Green Party Northern Ireland’s Policy Manifesto Ahead of Assembly Election

Greens updating their policy manifesto to be more healthcare-oriented.

On April 21st, the Green Party Northern Ireland’s leader Clare Bailey said it was time for Stormont to move beyond the “polarized politics of the past” by electing the Greens in the upcoming Assembly election. The new green platform stressed healthcare as its top priority next to climate change and education.

The Green Party said the health service is being “held together by underpaid workers who are stretched to the limit” while reform strategies remain stagnant due to inaction from the federal government. The Greens want to work with the sector to “identify priority reforms” while opposing cuts to frontline services and resisting any further outsourcing or privatization. The Greens also want to retain free prescriptions for all and called for the full commissioning of abortion services. Lastly, the party wants drug addiction to be treated as a health issue by advocating for the decriminalizing of drugs.

The Greens stated the segregation of pupils in Northern Ireland’s education system is “unsustainable if we want to build a more integrated society.” Ending academic selection and ensuring all children have access to integrated education are among the party’s main priorities. They want to increase investment in early years education, as well as raise the school starting age to six years old in line with other European countries. Additionally, the Greens believe there should also be mandatory, comprehensive and inclusive relationships and sexuality education in schools.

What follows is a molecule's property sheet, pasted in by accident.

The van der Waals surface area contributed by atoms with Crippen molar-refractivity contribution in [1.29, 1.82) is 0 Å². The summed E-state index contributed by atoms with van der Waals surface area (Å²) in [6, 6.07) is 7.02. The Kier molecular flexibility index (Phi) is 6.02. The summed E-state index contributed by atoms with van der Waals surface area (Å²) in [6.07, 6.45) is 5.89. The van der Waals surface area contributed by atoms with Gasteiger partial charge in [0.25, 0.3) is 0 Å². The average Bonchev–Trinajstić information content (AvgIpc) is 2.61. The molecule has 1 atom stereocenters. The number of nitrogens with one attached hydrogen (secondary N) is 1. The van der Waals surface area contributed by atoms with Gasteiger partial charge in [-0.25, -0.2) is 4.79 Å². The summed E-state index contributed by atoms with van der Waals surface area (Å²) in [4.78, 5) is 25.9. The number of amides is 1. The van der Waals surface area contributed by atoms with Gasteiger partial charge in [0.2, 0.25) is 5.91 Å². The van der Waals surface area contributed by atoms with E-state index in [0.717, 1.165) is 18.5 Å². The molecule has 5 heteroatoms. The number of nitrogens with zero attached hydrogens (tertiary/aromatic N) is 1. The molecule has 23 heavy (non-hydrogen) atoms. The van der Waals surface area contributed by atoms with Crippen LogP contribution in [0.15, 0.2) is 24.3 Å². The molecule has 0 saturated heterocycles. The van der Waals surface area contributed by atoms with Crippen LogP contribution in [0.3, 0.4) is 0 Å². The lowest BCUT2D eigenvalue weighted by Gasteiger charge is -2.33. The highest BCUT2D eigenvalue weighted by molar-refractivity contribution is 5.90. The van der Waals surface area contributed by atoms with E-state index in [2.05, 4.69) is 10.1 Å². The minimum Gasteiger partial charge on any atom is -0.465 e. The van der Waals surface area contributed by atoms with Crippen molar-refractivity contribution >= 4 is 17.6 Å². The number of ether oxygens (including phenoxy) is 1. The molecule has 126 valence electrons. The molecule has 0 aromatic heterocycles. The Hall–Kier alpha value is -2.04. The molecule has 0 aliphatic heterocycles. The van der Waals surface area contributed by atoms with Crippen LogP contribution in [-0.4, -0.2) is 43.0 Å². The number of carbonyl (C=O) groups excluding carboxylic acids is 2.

The Green Party said climate change is the “biggest crisis facing humanity and our planet” and described Northern Ireland’s environmental record as “shameful.” They pressed for the establishment of an independent Environmental Protection Agency – a pledge within the New Decade, New Approach which restored Stormont power-sharing in 2020. An overhaul of planning legislation is among the party’s key priorities to make it “fit for purpose,” including the introduction of equal rights of appeal. Lastly, the party pledged to increase the overall planting of trees to 2,500 hectares a year by 2035. They also want improved tree preservation by creating automatic protection of trees.

The Greens concluded their presentation discussing housing, where they stated that rent control should be introduced in Northern Ireland as it has been in many other European countries.

Ryan Dumont

Ryan (Tiohtià:ke/Montréal) is a political science student at Concordia University. His interests in green politics include healthcare reform, feminism, Indigenous affairs, homelessness, education, immigration, asylum-seekers and refugees, drug reform, workers' rights, and more.

More Posts - Twitter


Please enter your comment!
Please enter your name here